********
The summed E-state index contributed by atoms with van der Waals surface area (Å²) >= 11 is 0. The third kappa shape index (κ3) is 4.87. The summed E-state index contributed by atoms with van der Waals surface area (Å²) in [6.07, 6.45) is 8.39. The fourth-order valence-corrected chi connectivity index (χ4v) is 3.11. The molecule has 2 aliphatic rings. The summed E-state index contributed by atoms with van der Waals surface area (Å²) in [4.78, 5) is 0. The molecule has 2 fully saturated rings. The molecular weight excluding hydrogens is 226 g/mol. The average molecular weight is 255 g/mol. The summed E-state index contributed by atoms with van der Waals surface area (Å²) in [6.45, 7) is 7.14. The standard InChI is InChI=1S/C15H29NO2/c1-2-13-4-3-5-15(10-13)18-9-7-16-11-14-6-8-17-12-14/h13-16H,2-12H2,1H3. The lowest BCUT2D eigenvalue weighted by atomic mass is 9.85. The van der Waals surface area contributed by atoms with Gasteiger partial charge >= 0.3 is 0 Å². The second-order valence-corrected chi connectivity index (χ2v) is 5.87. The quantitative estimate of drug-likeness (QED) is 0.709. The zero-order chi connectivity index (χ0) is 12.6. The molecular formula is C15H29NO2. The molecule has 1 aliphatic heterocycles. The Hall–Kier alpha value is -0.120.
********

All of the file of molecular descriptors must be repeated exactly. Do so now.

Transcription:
The summed E-state index contributed by atoms with van der Waals surface area (Å²) >= 11 is 0. The third kappa shape index (κ3) is 4.87. The summed E-state index contributed by atoms with van der Waals surface area (Å²) in [6.07, 6.45) is 8.39. The fourth-order valence-corrected chi connectivity index (χ4v) is 3.11. The molecule has 2 aliphatic rings. The summed E-state index contributed by atoms with van der Waals surface area (Å²) in [4.78, 5) is 0. The molecule has 2 fully saturated rings. The molecular weight excluding hydrogens is 226 g/mol. The average molecular weight is 255 g/mol. The summed E-state index contributed by atoms with van der Waals surface area (Å²) in [6.45, 7) is 7.14. The standard InChI is InChI=1S/C15H29NO2/c1-2-13-4-3-5-15(10-13)18-9-7-16-11-14-6-8-17-12-14/h13-16H,2-12H2,1H3. The lowest BCUT2D eigenvalue weighted by atomic mass is 9.85. The van der Waals surface area contributed by atoms with Gasteiger partial charge >= 0.3 is 0 Å². The second-order valence-corrected chi connectivity index (χ2v) is 5.87. The quantitative estimate of drug-likeness (QED) is 0.709. The zero-order chi connectivity index (χ0) is 12.6. The molecular formula is C15H29NO2. The molecule has 1 aliphatic heterocycles. The Hall–Kier alpha value is -0.120.